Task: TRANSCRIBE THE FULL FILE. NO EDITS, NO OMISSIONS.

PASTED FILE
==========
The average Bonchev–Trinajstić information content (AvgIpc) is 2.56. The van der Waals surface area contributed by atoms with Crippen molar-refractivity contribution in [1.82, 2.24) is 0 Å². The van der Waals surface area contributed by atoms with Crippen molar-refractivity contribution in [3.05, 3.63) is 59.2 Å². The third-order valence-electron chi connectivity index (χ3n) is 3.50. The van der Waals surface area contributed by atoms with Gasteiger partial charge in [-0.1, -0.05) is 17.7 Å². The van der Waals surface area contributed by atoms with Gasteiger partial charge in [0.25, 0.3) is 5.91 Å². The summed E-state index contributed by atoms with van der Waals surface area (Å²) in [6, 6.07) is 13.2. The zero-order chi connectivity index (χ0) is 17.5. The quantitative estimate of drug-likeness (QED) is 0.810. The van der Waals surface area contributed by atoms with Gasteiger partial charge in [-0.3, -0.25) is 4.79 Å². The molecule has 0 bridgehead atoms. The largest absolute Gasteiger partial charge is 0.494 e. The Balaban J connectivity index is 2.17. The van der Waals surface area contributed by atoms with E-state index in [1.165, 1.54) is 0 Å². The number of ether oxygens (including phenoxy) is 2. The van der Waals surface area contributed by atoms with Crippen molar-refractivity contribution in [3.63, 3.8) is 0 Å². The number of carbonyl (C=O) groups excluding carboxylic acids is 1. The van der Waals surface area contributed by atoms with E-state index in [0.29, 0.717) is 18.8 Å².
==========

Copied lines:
The average Bonchev–Trinajstić information content (AvgIpc) is 2.56. The van der Waals surface area contributed by atoms with Crippen molar-refractivity contribution in [1.82, 2.24) is 0 Å². The van der Waals surface area contributed by atoms with Crippen molar-refractivity contribution in [3.05, 3.63) is 59.2 Å². The third-order valence-electron chi connectivity index (χ3n) is 3.50. The van der Waals surface area contributed by atoms with Gasteiger partial charge in [-0.1, -0.05) is 17.7 Å². The van der Waals surface area contributed by atoms with Gasteiger partial charge in [0.25, 0.3) is 5.91 Å². The summed E-state index contributed by atoms with van der Waals surface area (Å²) in [6, 6.07) is 13.2. The zero-order chi connectivity index (χ0) is 17.5. The quantitative estimate of drug-likeness (QED) is 0.810. The van der Waals surface area contributed by atoms with Gasteiger partial charge in [-0.3, -0.25) is 4.79 Å². The molecule has 0 bridgehead atoms. The largest absolute Gasteiger partial charge is 0.494 e. The Balaban J connectivity index is 2.17. The van der Waals surface area contributed by atoms with E-state index in [1.165, 1.54) is 0 Å². The number of ether oxygens (including phenoxy) is 2. The van der Waals surface area contributed by atoms with Crippen molar-refractivity contribution in [3.63, 3.8) is 0 Å². The number of carbonyl (C=O) groups excluding carboxylic acids is 1. The van der Waals surface area contributed by atoms with E-state index in [0.29, 0.717) is 18.8 Å².